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‘The Language Archive’ leads off VU Theatre’s 2018-19 season

by Oct. 3, 2018, 4:08 PM

'The Language Archive' cast includes (l to r) Sarah Lu as Alta, Jared Schmidt playing George, Kat Ko in the role of Emma, and Barton Christmas as Resten (Phillip Franck/Vanderbilt University)
‘The Language Archive’ cast includes (l to r) Sarah Lu as Alta, Jared Schmidt playing George, Kat Ko in the role of Emma, and Barton Christmas as Resten (Phillip Franck/Vanderbilt University)

Vanderbilt University Theatre will open its 2018-19 season Friday, Oct. 5, with The Language Archive, a thought-provoking comedy that explores what is lost and what is found in the gaps between what we mean and what we say.

The production, directed by Leah Lowe, will be performed in Neely Auditorium at 8 p.m. Oct. 5, 6, and 13. Performances also are scheduled at 2 p.m. Oct. 7 and at 7 p.m. Oct. 11.

“Our student cast, which ranges from first-year students to seniors, has embraced this moving story, which deals with the concept of personal loss in surprising ways,” said Lowe, associate professor of theatre and department chair. “The protagonist, George, is a linguist who specializes in dying languages, but he can’t figure out what to say to his wife, Mary, to keep her from leaving. Meanwhile, Emma, a student of languages, has difficulty communicating to George, her associate at the language archive, that she loves him. These are rich, complex characters, and playwright Julia Cho challenges our expectation of what constitutes a happy ending.”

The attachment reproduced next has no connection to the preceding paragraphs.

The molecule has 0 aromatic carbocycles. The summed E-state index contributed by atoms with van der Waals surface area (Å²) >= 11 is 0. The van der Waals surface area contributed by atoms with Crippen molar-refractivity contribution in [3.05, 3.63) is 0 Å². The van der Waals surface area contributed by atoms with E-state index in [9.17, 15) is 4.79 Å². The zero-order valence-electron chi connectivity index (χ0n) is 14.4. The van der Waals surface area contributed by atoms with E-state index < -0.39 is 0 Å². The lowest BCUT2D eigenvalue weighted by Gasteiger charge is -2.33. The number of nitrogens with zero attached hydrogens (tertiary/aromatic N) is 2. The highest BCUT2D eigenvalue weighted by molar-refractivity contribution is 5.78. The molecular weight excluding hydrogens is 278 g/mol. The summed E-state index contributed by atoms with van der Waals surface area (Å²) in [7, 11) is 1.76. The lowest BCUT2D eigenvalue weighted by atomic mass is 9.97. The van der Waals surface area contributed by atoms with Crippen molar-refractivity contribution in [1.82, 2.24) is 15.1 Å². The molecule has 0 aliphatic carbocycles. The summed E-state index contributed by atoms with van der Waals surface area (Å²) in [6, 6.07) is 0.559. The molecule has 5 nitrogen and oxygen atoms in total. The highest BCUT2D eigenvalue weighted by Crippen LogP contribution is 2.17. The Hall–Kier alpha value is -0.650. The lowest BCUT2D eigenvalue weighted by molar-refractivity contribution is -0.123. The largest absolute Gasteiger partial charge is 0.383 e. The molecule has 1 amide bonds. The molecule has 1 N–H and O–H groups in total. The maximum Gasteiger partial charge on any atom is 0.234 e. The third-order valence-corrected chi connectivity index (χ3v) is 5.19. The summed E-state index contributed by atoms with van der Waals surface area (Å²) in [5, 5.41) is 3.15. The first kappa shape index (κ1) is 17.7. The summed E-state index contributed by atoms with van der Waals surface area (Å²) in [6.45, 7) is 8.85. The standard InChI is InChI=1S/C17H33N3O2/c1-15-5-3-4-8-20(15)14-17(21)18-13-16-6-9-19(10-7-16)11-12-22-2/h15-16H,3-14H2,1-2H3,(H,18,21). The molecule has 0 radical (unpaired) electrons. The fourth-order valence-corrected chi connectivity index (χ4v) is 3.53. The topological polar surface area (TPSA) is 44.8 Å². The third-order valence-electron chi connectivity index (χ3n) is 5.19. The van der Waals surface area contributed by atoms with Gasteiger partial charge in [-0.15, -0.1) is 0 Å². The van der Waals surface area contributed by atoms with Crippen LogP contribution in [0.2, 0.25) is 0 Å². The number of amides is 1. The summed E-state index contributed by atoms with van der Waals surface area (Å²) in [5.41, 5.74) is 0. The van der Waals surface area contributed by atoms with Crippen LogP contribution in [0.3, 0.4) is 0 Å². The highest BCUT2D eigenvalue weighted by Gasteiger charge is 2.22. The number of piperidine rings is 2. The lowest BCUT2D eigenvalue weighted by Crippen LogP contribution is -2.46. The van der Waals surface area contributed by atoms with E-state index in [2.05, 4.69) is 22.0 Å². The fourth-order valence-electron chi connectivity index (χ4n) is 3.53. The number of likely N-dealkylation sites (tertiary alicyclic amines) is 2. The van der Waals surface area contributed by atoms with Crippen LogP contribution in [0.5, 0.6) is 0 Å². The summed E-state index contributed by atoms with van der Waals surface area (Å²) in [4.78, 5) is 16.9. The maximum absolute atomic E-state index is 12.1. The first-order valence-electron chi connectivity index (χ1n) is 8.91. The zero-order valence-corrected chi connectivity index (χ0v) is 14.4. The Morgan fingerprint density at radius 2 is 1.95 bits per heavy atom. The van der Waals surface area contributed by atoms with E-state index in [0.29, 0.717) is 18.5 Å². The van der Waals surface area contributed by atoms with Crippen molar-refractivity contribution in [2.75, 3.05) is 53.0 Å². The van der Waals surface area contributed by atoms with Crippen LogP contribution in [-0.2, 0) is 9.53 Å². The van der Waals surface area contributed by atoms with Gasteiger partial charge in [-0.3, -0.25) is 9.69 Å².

Lowe collaborated with Nathalie Porter and Felekech Tigabu from the Center for Second Language Studies to collect samples of Vanderbilt community members speaking 27 different languages for use in the production’s soundscape.

Jared Schmidt plays the protagonist, George, and Kat Ko has the role of Emma, his language archive associate (Phillip Franck/Vanderbilt University)
Jared Schmidt plays the protagonist, George, and Kat Ko has the role of Emma, his language archive associate (Phillip Franck/Vanderbilt University)

Phillip Franck, associate professor of theatre, was especially interested in the lighting opportunities for this production, where he is serving as the lighting/scenic/sound designer. Meanwhile, Alexandra Sargent-Capps, principal senior lecturer in theatre, created the costumes, and Matthew Stratton, principal senior lecturer in theatre, is technical director for the production.

Nashville actress Nettie Kraft, who previously served as a dialect coach for the television show Nashville, also worked with the cast.

General admission for show is $10. There are reduced prices for students. Reserve tickets here, or pick them up at the Sarratt Box Office.

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